“Show me a man who over-elaborates and I will show you a great man! What is called their ‘overelaboration’ is my meat: it is the sign of struggle, it is struggle itself with all the fibers clinging to it, the very aura and ambiance of the discordant spirit. And when you show me a man who expresses himself perfectly I will not say that he is not great, but I will say that I am unattracted . . . I miss the cloying qualities. When I reflect that the task which the artist implicitly sets himself is to overthrow existing values, to make of the chaos about him an order which is his own, to sow strife and ferment so that by the emotional release those who are dead may be restored to life, then it is that I run with joy to the great and imperfect ones, their confusion nourishes me, their stuttering is like divine music to my ears.”
Henry Miller (26 december 1891 – 7 juni 1980)
Die Treue zu Bäumen,
die nicht in den Himmel wachsen.
Alles, was du nicht kannst.
Nachsicht und Unnachgiebigkeit
im richtigen Verhältnis.
Später Nachruf auf Auden
Sein rissiges Gesicht: Erde
in der Trockenzeit.
Flüssig, manchmal allzusehr,
Muß man sich nicht schämen,
weil es einem nicht
die Sprache verschlägt?
in wütender Bewunderung
starrte ich auf das Zeitungsfoto
über meinem Bett.
Streng war ich als junger Mann −
und tadelte, wovon ich nicht
Rainer Malkowski (26 december 1939 – 1 september 2003)
Uit: Sodom und Gomera
»Der Hafen«, antwortete sie, »das hascht schon gesagt.« Allmählich glaubte ich zu verstehen, worauf das Mädchen hinauswollte, und sagte: »Ich möchte gern nach Gomera.« »Da wollen wir auch hin. Kannscht gleich mitkommen.« Sie nickte mir zu und winkte einem Taxi. »Zu dritt isch billiger.« Bevor ich mich recht versah oder dagegen wehren konnte, saß ich mit dem Schwabenpärchen in einem klapprigen Toyota und fuhr an der unansehnlichen und durch betonierte Hotelanlagen verschandelten Südküste Teneriffas entlang gen Westen. Das verspätete Hippiemädchen (sie hieß Sandra, nannte sich aber Sunny oder Sandy) redete ohne Unterlass auf mich ein, während ihr blond gelockter und schlaksiger Begleiter (den Sandy als Michael oder besser: Mike beziehungsweise Micki vorstellte) die ganze Zeit über keine Silbe sagte. Er starrte dümmlich vor sich hin und schaukelte mit dem Oberkörper (Hospitalismus, vermutete ich). Während der Taxifahrt erfuhr ich, dass die beiden aus Böbingen an der Rems stammten, im Frühjahr Abitur gemacht hatten und im kommenden Monat ihr Studium in Berlin beginnen wollten: Sandy hatte sich für Germanistik entschieden (»Deutsch als Fremdsprache?«, hätte ich beinahe gefragt, ließ es dann aber), und Micki wollte Psychologie studieren (ausgerechnet!). Allerdings erhielt ich auch einige nützliche Informationen über die Insel Gomera. Ich zeigte Sandy die Postkarte, die Ute mir mitgegeben hatte, und deutete auf den Stempel mit dem Schriftzug »La Calera«. Sandy nahm mir die Karte aus der Hand, las interessiert die Adresse und fragte: »Wer ischen Ute Ikemann?« Ich antwortete, das ginge sie gar nichts an, und tippte erneut auf den Stempel. »Des isch im Valle«, erklärte Sandy desinteressiert und kümmerte sich wieder um die handschriftlichen Zeilen auf der Karte. Sie las den Text und die Unterschrift und fragte: »Und wer isch Julia?« Obwohl sie es mir nicht sehr leicht machte, erfuhr ich von Sandy, dass La Calera ein Ortsteil der Gemeinde Valle Gran Rey war, unweit der Südwestküste der Insel. Das Tal des großen Königs (so lautete wohl die Übersetzung) bestand aus einem guten Dutzend kleinerer Dörfer und Siedlungen und war das Zentrum des Tourismus auf Gomera, vor allem des Alternativtourismus. »Alle sind da so grell abgefahren und voll cool, viele Freaks und Aussteiger und Leute wie wir«, wie Sandy nicht ohne Genugtuung betonte. »Die sind ungeheuer easy drauf, weischt?« Klar gebe es auch normalos und sogar einige wenige Pauschalreisende (dass meine Wenigkeit ebenfalls zu diesen gehörte, verschwieg ich tunlichst), aber insgesamt sei das Valle doch noch »ziemlich freakig und voll krass, gell!«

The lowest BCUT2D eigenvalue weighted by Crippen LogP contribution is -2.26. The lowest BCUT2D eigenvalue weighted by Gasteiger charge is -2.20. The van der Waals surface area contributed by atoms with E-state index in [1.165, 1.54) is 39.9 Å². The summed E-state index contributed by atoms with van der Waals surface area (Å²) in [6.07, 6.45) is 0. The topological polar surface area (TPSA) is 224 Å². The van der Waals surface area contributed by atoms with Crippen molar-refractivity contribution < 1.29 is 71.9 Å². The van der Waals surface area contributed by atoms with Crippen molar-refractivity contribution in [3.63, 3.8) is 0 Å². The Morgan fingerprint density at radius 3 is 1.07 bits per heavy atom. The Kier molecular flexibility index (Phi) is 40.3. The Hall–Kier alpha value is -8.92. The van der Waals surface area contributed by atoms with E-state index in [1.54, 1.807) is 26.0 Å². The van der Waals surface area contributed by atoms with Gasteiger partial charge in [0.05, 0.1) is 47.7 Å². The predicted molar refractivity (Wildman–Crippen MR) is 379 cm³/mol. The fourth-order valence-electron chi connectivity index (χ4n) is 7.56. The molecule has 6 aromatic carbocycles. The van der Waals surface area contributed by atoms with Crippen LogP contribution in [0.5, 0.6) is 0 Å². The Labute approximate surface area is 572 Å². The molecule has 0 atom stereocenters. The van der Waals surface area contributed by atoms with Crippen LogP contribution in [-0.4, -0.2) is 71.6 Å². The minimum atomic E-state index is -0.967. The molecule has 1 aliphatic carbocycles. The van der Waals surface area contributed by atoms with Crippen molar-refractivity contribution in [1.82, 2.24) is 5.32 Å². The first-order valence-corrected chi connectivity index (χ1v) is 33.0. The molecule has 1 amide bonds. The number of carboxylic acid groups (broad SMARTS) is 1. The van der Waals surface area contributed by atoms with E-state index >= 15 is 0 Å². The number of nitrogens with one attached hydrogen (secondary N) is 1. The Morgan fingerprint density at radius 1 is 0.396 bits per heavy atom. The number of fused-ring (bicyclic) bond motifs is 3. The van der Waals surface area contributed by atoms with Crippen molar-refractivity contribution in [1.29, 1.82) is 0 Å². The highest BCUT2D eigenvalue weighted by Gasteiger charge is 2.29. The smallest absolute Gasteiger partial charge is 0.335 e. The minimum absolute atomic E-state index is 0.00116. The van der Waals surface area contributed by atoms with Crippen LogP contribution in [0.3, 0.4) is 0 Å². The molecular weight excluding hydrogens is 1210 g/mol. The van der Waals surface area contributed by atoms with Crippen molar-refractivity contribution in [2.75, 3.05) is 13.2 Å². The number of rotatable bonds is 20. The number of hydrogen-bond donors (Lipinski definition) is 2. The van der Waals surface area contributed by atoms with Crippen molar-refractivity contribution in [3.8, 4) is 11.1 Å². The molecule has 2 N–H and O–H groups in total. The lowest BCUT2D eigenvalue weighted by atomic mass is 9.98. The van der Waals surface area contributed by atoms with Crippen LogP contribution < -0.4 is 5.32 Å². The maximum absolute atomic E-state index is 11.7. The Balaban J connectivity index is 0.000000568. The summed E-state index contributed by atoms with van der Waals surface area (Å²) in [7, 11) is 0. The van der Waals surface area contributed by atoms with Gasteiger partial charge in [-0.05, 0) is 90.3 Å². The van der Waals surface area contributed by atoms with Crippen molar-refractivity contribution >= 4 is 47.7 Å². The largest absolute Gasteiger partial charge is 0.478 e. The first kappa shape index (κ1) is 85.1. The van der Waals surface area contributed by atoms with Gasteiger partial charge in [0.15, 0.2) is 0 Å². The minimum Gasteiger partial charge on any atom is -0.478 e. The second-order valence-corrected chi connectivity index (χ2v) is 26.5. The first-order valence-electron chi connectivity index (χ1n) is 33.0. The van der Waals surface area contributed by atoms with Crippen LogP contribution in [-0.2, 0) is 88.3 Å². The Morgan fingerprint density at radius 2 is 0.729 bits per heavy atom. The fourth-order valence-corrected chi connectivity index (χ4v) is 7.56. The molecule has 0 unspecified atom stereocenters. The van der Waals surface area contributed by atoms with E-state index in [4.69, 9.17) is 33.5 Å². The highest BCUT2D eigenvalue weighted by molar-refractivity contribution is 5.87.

Mani Beckmann (Alstätte, 26 december 1965)
Kerstsfeer in Alstätte
Uit:The Kingdom of This World (Vertaald door Harriet de Onís)
“Marco Polo allowed that certain birds could fly carrying elephants in their talons; Martin Luther saw the Devil right before his eyes and threw an inkwell at his head. Victor Hugo, so exploited by the sellers of marvelous books, believed in apparitions, because he was sure of having spoken, while in Guernsey, with the ghost of Leopoldina.
All Van Gogh needed was faith in the Sunflower (19) to capture its revelation on a canvas. Thus, the idea of the marvelous invoked in the context of disbelief–which is what the surrealists did for so many years–was never anything but a literary trick, and a boring one at that for having been prolonged, as is the literature that is oneiric by “arrangement,” or the praises of folly now back in fashion. But, by the same token, we are not, for all that, going to yield to those who advocate a return to the realism–a term that takes on, in this context, a slavishly political agenda–because they are merely replacing the magician’s tricks with the commonplaces of academics or the scatological delights of some existentialists.
There is clearly no excuse for poets and artists who praise sadism without practising it, who admire the supermacho because of their own impotence, who invoke spirits without believing they answer to incantations, and who found secret societies, literary sects, or vaguely philosophic groups with passwords and arcane goals that are never achieved, without being able to conceive a valid mysticism or to abandon their pettiest habits in order to risk their souls on the frightening card of faith.”
Alejo Carpentier (26 december 1904 – 24 april 1980)
Zie voor nog meer schrijvers van de 26e december ook mijn vorige twee blogs van vandaag.